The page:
How to Do Disaster
You asked me to write you a poem, but all I know how to do
is disaster: the barrage of body becomes blood becomes bone.
If we skeleton, at least we can etch our ache into ulna, fleck the femur
with each fuck up, slash the scapula where its curve wants to wing.
So many moments are birthed without our blessing, but we can still slick
our throats with split-seconds of what we want. I guess what I mean to say
is that I want you like a virus wants the pretty pink mouth of a healthy
cell: to slip through your membrane, hide in the cytoplasm until I'm all you
can think about. You say we're something you could never do, but what
if we've already done? What if I've multiplied in your malleable tunnel of bone?
Can't you already feel that snag in the hollow of your lung? Or in the red hot
squiggle of vein in your eye? Or maybe I'm one of those you don't know
you've got until it's too late. There are easier ways to say you've got
what I want: my mouth on yours, fingers finding what aches, skin
shivers in the shape of your lips. But you asked me to write you
a poem, and all I know how to do is disaster.
All the Wrong Words
You are sitting in the shower again, naked though no one has told you
it’s the day the woman who is intimate with you in ways your own
family cannot stomach will drag a washcloth, hissing with heat, pocked
with bubbles of lavender, over places that haven’t been touched in decades.
Copper cuts hyphenate your chin from the razor, shedding skin
scatters your lips like salt. It seems today you are not yet a mother,
which is to say you are still someone’s daughter. When you see me,
your fists stamp the air like it’s to blame for pressing itself into your lungs.
Help me, you say, and I try to think what your mother would’ve done.
It’s times like these I’m never sure who I should be. I’m still learning
to mother my own children, to crave their bodies, still shivering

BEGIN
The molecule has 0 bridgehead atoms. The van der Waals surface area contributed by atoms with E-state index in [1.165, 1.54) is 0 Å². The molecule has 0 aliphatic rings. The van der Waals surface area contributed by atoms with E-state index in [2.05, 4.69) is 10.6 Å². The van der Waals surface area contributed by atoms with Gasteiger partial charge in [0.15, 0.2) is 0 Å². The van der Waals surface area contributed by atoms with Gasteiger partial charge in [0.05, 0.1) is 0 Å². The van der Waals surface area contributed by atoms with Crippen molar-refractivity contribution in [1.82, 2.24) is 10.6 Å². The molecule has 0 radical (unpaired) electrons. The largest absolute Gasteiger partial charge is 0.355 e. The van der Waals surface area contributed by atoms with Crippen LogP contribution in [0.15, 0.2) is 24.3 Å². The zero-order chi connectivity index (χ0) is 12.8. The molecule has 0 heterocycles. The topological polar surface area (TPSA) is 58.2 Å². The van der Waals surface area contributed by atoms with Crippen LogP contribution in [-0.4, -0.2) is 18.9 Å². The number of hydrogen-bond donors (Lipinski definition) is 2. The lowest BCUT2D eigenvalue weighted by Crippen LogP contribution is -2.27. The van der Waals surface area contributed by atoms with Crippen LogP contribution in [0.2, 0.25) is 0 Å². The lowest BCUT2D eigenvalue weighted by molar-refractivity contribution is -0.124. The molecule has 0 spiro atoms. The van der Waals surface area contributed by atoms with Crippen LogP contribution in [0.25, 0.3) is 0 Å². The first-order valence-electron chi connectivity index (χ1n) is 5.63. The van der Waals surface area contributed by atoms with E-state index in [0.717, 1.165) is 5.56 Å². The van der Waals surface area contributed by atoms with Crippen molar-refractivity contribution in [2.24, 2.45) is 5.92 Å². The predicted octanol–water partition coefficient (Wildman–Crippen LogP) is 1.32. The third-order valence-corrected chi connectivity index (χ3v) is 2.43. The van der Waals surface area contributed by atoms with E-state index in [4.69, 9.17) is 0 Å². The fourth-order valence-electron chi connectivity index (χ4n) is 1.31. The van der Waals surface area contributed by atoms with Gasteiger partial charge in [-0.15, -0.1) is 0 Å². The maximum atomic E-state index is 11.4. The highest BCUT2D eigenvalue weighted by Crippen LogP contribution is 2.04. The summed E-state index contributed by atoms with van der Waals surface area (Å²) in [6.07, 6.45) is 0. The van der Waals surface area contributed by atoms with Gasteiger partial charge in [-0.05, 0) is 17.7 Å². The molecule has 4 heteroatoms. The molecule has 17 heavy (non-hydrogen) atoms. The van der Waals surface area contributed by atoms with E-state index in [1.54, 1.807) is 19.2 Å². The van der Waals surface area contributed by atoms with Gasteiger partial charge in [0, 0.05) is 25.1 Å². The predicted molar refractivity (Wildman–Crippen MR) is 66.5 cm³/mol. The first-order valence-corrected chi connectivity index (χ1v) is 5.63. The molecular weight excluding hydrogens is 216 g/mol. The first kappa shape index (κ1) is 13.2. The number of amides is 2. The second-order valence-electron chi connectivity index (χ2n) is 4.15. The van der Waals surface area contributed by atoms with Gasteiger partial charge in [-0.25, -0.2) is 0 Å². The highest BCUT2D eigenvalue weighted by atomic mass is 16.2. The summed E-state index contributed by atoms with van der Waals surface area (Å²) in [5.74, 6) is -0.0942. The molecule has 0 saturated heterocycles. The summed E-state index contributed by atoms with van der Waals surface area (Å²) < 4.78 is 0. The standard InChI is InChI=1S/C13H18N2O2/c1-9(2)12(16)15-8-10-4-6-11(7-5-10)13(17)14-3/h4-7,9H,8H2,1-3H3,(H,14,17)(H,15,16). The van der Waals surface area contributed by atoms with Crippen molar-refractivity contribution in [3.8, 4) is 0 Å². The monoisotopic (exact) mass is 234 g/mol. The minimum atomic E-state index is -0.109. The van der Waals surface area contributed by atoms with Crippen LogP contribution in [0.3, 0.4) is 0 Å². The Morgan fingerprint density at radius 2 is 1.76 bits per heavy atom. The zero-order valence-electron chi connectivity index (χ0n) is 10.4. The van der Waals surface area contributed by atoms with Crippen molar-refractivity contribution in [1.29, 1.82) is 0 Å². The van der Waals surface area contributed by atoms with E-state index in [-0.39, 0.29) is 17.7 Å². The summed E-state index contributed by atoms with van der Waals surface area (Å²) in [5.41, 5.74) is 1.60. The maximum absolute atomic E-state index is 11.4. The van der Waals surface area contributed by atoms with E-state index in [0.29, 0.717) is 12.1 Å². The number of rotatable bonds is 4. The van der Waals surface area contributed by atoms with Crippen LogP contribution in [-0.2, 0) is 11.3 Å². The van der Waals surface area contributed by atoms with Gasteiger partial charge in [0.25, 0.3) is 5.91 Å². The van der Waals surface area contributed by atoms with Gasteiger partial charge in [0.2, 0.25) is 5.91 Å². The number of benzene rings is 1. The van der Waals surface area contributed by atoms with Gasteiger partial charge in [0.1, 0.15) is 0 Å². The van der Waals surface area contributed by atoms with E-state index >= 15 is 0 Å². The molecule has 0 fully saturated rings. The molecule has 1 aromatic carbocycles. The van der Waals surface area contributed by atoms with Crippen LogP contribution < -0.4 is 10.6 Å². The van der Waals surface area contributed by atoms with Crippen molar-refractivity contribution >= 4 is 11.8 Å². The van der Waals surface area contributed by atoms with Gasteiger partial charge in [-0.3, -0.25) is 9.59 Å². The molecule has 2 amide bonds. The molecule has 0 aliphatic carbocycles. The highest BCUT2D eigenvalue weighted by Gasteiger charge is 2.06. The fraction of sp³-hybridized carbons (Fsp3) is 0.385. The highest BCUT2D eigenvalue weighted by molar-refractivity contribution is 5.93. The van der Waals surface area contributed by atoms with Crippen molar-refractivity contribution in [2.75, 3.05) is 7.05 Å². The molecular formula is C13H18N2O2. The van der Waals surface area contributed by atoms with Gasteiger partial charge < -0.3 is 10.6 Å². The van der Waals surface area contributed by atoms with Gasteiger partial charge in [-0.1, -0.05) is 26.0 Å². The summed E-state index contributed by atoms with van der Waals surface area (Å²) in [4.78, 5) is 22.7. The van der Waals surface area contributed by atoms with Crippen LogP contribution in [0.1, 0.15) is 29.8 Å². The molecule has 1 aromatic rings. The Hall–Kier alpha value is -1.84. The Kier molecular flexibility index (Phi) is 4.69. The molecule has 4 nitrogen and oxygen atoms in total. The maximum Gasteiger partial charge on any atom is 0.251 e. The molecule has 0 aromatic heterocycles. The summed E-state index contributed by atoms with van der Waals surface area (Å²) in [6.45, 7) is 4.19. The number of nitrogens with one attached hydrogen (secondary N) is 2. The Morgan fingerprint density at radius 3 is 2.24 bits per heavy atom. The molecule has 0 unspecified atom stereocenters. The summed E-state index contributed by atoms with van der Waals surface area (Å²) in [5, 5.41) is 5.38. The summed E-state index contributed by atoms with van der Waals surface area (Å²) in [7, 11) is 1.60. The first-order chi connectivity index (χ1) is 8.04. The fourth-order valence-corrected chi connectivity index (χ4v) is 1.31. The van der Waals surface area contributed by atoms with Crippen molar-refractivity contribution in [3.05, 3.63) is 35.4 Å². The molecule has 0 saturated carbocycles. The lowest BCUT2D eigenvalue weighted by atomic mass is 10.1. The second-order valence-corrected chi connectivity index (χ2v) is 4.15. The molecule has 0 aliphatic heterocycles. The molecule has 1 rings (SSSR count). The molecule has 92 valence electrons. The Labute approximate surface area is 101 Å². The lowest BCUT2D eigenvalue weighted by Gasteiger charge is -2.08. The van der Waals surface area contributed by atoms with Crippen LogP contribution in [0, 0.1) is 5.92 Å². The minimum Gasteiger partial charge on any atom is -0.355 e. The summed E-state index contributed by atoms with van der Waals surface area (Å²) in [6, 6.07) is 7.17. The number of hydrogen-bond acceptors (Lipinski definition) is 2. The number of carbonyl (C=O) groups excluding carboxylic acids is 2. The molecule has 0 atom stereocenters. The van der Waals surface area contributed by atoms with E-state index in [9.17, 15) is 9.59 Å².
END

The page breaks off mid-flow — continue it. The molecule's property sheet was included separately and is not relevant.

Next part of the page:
from the nightmare, stilled in the cave of my body.
Outside, an enraged rain, one you’d find in a story about loved things lost.
I think about calling for my father, who sits in the kitchen feeding page after page
of ancient bills into the shredder. Or my sister, who would’ve had you
washed and ready to go by now.
I stand in the doorway, heart-socked, knee -buckled, mouth full of all the wrong
words. But somewhere there’s a me that twists the faucet, tests the water’s temperature
on my wrist, turns the bar of soap in the washcloth until it offers its foam, cleans
you in all the places you can’t reach.
One More Morning
At your age, I was already decomposing from all the ways I would die.
Most often at the hands of meaty men—rubber soles silent against the fire
escape's thin rungs, the tat-tat-tat on the glass front door of a man selling
encyclopedias, the thrip of the tent's zipper on the first night warm enough
for camping in the yard— men with knives or axes or the spine-sized
hooks dangling from the ceiling on butcher day.
I can't tell if I've done wrong or right by shallow-ending you. You haven't yet
learned how much a man can hate what he doesn't own, how easy it is for him
to claim it. You come to breakfast in shorts so tiny I can see the halfmoon curve
of where butt becomes thigh. You lift your shirt to reveal a zebra-striped bra
covering your barely-there breast buds. When I was eleven, I was disgusted
by my own body— the bulge of flesh hanging over my belt, the smear of rust
on my underwear—but you are fascinated by the way your body does what
it is designed to do.
I want to slink upstairs, rifle through your funnel-cloud clothes, find
something longer and looser and less likely to be taken the wrong way
by someone used to taking. I resist. I know this isn’t enough to save you.
I crack an egg into a cast iron pan, squiggle the yoke. I butter the toast,
careful to spread it all the way to the crisped edges.
While you eat you sketch a one-eyed girl, purple tears tug on both corners,
in your best cursive write, You are beautiful, no matter what they say.
Somehow, we step into one more morning where the man on the fire escape
is a fireman coming to rescue you, the man at the door in the brilliance of girls,
and the man unzipping the tent is just your father calling you inside
before the sky bursts into an early summer thunderstorm.